NADRA 2018: Q&A with key note speaker Pia Mäkelä


22 mar 2018

Research professor Pia Mäkelä from the National Institute for Health and Welfare in Finland is one of the keynote speakers at the Nordic Alcohol and Drug Researchers’ Assembly (NADRA) in Oslo 29-31 August.

Pia Mäkelä, what is the theme of your presentation at NADRA 2018?

I will be talking about the interplay between alcohol research and researchers on the one hand and policy making and makers on the other. I will try to reflect what we researchers are needed for in the policy making process, or in the society, especially in the light of the process leading to the recent Finnish Alcohol Act.

What are your thoughts on the impact of expert views in the policy process regarding the Alcohol Act?

Expert views on potential harms were carefully listened to in the parliament committee on social affairs and health – but less so in other committees. In the heated discussion in social media, expert views were just one, contested view among many others, and research-based information did not have a strong hand against feeling-based argumentation. The alcohol industry played a central role in the public discussion.

What were the consequences of this; that the research-based information did not have a strong hand against feeling-based information?

Decisions important for public health and welfare are determined in the Parliament, the parliamentarians listen to the electorate’s opinion, the electorate’s opinions are affected by the public discussion, including that in social media, and the discussions in social media are portrayed to the politicians as the public opinion. The alcohol industry is currently more talented in affecting this discussion compared to people who base their views on public health considerations, whether researchers or advocates. In other words, this was not the only reason for the decisions made, but it did have an impact.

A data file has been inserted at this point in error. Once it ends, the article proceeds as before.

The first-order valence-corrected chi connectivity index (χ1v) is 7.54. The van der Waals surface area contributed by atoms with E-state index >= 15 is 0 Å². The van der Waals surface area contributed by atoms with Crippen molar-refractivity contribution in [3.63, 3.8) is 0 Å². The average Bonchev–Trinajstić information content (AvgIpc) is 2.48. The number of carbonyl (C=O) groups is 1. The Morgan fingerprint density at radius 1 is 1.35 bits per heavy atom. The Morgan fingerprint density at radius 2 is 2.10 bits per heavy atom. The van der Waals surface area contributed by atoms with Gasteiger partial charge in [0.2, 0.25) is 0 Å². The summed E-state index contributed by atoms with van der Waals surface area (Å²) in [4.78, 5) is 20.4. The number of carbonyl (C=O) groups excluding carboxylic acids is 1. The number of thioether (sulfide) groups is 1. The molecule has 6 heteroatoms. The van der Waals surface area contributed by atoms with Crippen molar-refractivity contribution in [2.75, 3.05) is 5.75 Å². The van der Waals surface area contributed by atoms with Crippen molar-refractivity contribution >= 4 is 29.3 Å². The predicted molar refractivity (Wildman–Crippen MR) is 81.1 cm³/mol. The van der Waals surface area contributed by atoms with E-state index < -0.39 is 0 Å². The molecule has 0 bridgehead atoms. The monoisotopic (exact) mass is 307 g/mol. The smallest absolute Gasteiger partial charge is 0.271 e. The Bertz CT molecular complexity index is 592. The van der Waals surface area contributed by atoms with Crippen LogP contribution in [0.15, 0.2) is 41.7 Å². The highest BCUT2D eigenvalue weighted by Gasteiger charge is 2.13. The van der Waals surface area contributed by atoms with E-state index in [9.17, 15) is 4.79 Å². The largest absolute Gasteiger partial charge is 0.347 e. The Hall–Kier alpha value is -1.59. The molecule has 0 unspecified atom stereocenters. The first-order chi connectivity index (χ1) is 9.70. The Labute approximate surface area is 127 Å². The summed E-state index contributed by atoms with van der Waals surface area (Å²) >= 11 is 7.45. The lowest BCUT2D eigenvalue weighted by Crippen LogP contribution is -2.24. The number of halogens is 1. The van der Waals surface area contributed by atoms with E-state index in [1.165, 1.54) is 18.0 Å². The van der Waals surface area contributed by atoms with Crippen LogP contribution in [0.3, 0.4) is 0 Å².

In what ways did the alcohol industry play a central role in the public discussion?

Particularly the brewers’ federation was a central player, who both encouraged the like-minded and was supported and cheered by them. Their attempts to make an impact on the opinions of Finns and policy makers included being active especially on Twitter, with both their own messages and aggressive opposition and challenging of those presenting public health views. They also frequently wrote blogs and sent e-mails to parliamentarians. Their visibility lead to the situation that if researchers were interviewed in discussion programs “alone”, without them or other industry representatives, this was considered by some as partial and unfair.

What needs to be done to ensure that the research-based information will hold a strong position in the society also in the future?

As a research community, we cannot leave the information we produce to lie around in libraries, but we need to ensure that it reaches the audiences it was produced for. Finding the right balance between research, advocacy and policy-making is a challenge, and there is not one solution that would suit all researchers. Being more active in the debate may be required for research-based views to be heard, but on the other hand, being active in the debate easily leads to a view, at least among some, that the active researcher does not provide objective and impartial information.


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